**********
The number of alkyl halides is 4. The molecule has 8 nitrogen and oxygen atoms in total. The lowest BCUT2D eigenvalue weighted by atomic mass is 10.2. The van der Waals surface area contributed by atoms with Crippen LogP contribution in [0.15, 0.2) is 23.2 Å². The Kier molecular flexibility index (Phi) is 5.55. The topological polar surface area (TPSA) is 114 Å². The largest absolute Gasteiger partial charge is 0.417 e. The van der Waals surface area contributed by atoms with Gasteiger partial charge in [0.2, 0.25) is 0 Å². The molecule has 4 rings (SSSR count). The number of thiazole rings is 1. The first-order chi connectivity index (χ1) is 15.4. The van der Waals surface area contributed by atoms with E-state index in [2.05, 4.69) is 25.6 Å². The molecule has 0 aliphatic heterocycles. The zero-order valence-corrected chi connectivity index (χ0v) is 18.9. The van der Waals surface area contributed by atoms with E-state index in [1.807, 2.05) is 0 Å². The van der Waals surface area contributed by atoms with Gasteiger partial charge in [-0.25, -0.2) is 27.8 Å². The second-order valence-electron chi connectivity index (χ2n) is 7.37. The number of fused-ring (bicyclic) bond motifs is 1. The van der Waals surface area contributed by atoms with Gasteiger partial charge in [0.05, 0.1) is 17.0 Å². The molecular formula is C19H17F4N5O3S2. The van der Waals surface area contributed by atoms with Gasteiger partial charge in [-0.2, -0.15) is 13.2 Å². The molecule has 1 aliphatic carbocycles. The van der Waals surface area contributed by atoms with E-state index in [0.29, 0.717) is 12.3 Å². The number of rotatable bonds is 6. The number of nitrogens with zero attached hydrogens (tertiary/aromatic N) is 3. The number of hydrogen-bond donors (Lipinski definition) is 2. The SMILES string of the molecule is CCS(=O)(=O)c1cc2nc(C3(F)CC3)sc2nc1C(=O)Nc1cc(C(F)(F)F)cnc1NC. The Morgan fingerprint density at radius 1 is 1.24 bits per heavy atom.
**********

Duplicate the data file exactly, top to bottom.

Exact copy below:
The number of alkyl halides is 4. The molecule has 8 nitrogen and oxygen atoms in total. The lowest BCUT2D eigenvalue weighted by atomic mass is 10.2. The van der Waals surface area contributed by atoms with Crippen LogP contribution in [0.15, 0.2) is 23.2 Å². The Kier molecular flexibility index (Phi) is 5.55. The topological polar surface area (TPSA) is 114 Å². The largest absolute Gasteiger partial charge is 0.417 e. The van der Waals surface area contributed by atoms with Gasteiger partial charge in [0.2, 0.25) is 0 Å². The molecule has 4 rings (SSSR count). The number of thiazole rings is 1. The first-order chi connectivity index (χ1) is 15.4. The van der Waals surface area contributed by atoms with E-state index in [2.05, 4.69) is 25.6 Å². The molecule has 0 aliphatic heterocycles. The zero-order valence-corrected chi connectivity index (χ0v) is 18.9. The van der Waals surface area contributed by atoms with E-state index in [1.807, 2.05) is 0 Å². The van der Waals surface area contributed by atoms with Gasteiger partial charge in [-0.25, -0.2) is 27.8 Å². The second-order valence-electron chi connectivity index (χ2n) is 7.37. The number of fused-ring (bicyclic) bond motifs is 1. The van der Waals surface area contributed by atoms with Gasteiger partial charge in [0.05, 0.1) is 17.0 Å². The molecular formula is C19H17F4N5O3S2. The van der Waals surface area contributed by atoms with Gasteiger partial charge in [-0.2, -0.15) is 13.2 Å². The molecule has 1 aliphatic carbocycles. The van der Waals surface area contributed by atoms with E-state index in [0.29, 0.717) is 12.3 Å². The number of rotatable bonds is 6. The number of nitrogens with zero attached hydrogens (tertiary/aromatic N) is 3. The number of hydrogen-bond donors (Lipinski definition) is 2. The SMILES string of the molecule is CCS(=O)(=O)c1cc2nc(C3(F)CC3)sc2nc1C(=O)Nc1cc(C(F)(F)F)cnc1NC. The Morgan fingerprint density at radius 1 is 1.24 bits per heavy atom.